Architecture I 30.03.17 I by

Explore Tokyo’s subterranean storm drains

Christoffer Rudquist shoots the city’s formidable concrete flood defence system

Flooding is nothing new to Tokyo and its surrounding area, but with the region’s rapid urbanisation since the middle of the 20th century, the threat of catastrophic flooding has grown ever more severe. A typhoon in 1991, for example, flooded 100 square kilometres, over 30,000 homes and caused the deaths of 52 people.

With existing defences struggling and urban space at a premium, the government’s engineers looked underground. The result was the Metropolitan Area Outer Underground Discharge Channel, a series of vast concrete silos built between 1993 and 2006 that each drain five rivers – stretching from the Oootoshifurutone in Saitama prefecture, north of Tokyo, to the drainage pump station at the Edo River in the city itself – connected by a 6.3km long channel.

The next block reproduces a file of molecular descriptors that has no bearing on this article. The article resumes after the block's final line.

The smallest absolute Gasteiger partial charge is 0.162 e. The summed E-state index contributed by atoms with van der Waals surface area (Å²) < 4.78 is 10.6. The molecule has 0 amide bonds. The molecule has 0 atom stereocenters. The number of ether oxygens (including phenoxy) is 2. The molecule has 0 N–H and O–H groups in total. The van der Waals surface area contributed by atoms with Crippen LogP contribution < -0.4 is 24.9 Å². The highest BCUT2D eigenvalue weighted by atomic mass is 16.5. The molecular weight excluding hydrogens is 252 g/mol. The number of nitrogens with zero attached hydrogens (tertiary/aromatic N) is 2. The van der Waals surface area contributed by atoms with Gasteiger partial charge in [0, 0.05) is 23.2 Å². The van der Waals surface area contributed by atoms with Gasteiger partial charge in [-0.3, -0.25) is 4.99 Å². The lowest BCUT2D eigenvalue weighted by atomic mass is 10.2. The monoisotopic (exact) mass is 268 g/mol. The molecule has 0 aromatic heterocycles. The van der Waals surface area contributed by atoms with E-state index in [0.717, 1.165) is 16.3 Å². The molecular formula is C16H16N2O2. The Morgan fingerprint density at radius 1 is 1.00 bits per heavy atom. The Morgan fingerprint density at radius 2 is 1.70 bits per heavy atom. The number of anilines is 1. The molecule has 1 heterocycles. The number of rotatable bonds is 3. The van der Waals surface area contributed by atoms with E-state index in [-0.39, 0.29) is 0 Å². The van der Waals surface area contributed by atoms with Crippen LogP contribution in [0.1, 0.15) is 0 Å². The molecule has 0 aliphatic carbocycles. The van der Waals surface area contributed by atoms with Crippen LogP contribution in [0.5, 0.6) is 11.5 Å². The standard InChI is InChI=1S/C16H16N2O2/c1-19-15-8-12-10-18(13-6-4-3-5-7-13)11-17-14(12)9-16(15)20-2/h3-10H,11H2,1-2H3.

Tokyo Flood Defences
Photography: Christoffer Rudquist / Avaunt Magazine

The $3 billion project is the biggest storm drain in the world. Each silo is around 70 metres tall and 30 metres wide – large enough to fit the Statue of Liberty or a space shuttle inside.

Photographer Christoffer Rudquist went inside these colossal structures for the new issue of Avaunt Magazine, out on newsstands now. We take a peek at what he found…

[Via Avaunt]

Read next: Take a spin around Transylvania’s subterranean theme park

Mayer is the online editor of Avaunt Magazine

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